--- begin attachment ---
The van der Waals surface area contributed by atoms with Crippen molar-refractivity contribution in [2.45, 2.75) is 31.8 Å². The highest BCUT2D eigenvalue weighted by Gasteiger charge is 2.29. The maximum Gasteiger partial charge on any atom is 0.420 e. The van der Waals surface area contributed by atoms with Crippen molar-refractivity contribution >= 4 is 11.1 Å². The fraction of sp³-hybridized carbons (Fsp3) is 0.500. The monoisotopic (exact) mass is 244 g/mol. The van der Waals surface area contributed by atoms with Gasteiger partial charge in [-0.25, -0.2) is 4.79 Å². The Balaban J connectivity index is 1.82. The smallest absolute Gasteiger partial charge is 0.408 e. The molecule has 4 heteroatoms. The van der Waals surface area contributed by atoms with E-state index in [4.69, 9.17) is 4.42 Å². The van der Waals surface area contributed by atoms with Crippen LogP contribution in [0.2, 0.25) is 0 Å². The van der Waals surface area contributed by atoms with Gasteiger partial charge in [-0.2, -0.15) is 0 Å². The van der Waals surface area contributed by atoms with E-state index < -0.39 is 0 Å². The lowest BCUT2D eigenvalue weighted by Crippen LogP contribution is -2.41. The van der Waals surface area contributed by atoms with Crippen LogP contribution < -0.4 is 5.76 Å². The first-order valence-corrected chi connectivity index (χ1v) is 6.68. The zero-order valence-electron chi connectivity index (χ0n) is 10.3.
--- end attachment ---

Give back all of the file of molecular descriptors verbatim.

The van der Waals surface area contributed by atoms with Crippen molar-refractivity contribution in [2.45, 2.75) is 31.8 Å². The highest BCUT2D eigenvalue weighted by Gasteiger charge is 2.29. The maximum Gasteiger partial charge on any atom is 0.420 e. The van der Waals surface area contributed by atoms with Crippen molar-refractivity contribution >= 4 is 11.1 Å². The fraction of sp³-hybridized carbons (Fsp3) is 0.500. The monoisotopic (exact) mass is 244 g/mol. The van der Waals surface area contributed by atoms with Gasteiger partial charge in [-0.25, -0.2) is 4.79 Å². The Balaban J connectivity index is 1.82. The smallest absolute Gasteiger partial charge is 0.408 e. The molecule has 4 heteroatoms. The van der Waals surface area contributed by atoms with E-state index in [4.69, 9.17) is 4.42 Å². The van der Waals surface area contributed by atoms with Crippen LogP contribution in [0.2, 0.25) is 0 Å². The van der Waals surface area contributed by atoms with Gasteiger partial charge in [-0.2, -0.15) is 0 Å². The van der Waals surface area contributed by atoms with E-state index < -0.39 is 0 Å². The lowest BCUT2D eigenvalue weighted by Crippen LogP contribution is -2.41. The van der Waals surface area contributed by atoms with Crippen LogP contribution < -0.4 is 5.76 Å². The first-order valence-corrected chi connectivity index (χ1v) is 6.68. The zero-order valence-electron chi connectivity index (χ0n) is 10.3.